It is time that retailers innovated to be more inclusive of those who do not identify to gender binaries
In recent years we have seen a rise in awareness and understanding of gender as a spectrum. More non-binary celebrities are in influential positions and social media has allowed others to share their experiences. However, walk into most high street clothing stores and you’ll find it unclear where this significant number of the world’s population should shop.
Many high street brands have attempted to launch unisex lines. H&M’s ‘Uni’ range hosts a limited amount of denim designed for all. In a similar vein, Levi’s sells unisex jeans under its ‘Line 8’ label.
It may be past its heyday of success in the UK, but American Apparel was one of the first major brands to model itself on gender-neutrality. Despite this positive step in the right direction, as with many attempts of its kind, its unisex collection seems to just contain attire you would find in the men’s section.
This highlights a key problem with gender-neutral lines on the market currently. They tend to only contain basic hoodies, t-shirts and joggers, which have long been socially acceptable for everyone to wear anyway. It perpetuates the idea that to be non-binary is to be bland and to be non-binary is to aim to be confirmative. But this shouldn’t be the case. To mark real change we should also be seeing items expressing femininity as well.
It’s not just people who identify with neither male nor female who are negatively affected. Whilst it is acceptable, even celebrated, for women to dress in a masculine manner, for men to wear traditionally female clothes, say dresses or skirts, is for them to be put at risk of ridicule. The existing divide between men’s and women’s sections in stores further promotes the idea that men should not dress beyond a narrow scope of clothing types when in fact there seems no reason for there to be this forced limit. An expansive gender-neutral range in stores alongside the men’s and women’s sections shows customers, and society as a whole, that everyone is free to wear whatever they desire.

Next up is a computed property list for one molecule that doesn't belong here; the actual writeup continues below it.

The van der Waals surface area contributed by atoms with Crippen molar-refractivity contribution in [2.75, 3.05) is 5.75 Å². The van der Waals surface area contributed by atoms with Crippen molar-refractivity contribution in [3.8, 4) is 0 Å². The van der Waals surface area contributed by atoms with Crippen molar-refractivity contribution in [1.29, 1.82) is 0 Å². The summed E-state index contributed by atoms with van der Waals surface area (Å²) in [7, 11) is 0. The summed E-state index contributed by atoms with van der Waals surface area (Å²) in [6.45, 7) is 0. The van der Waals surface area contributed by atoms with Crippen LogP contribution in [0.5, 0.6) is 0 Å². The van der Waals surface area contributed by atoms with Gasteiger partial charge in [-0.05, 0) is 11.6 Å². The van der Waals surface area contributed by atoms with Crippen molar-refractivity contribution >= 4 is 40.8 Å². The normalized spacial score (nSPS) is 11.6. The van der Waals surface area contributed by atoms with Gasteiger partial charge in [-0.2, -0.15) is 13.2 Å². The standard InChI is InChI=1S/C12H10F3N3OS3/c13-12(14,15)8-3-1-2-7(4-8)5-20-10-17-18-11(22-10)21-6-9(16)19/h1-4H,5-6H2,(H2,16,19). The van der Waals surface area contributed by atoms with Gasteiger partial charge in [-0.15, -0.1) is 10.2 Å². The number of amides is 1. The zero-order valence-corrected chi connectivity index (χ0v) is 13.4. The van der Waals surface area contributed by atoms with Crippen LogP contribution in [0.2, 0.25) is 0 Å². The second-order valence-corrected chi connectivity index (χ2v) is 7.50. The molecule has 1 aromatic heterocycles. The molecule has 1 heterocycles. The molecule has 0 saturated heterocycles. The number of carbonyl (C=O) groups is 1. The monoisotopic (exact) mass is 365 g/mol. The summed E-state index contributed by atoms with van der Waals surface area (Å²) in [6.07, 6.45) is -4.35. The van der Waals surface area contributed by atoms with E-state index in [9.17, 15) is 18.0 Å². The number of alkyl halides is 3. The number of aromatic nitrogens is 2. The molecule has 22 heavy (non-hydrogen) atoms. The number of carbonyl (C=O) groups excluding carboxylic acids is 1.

We can go further than just clothing. Make-up companies could consider hiring more than just female models for their campaigns and perfumers could easily release more uni-sex fragrances.
So how would these gender-neutral ranges work? Whilst accepting fluidity of gender it cannot be ignored that body shapes often still conform to those of assigned sexes, and clothing still needs to fit these. The solution is simple: clothing size ranges should be expanded so that shoppers are able to select both size as well as body shape for each item, like how when buying jeans waist size and leg length can be chosen separately. This option is already being used by Brighton-based stockist GenderFree World. The company was set up to cater for non-binary people who were struggling with the issue of correct fit, but it seems unjust that they have to be dealing with this issue in the first place. High street stores should be offering this all-accommodating approach too.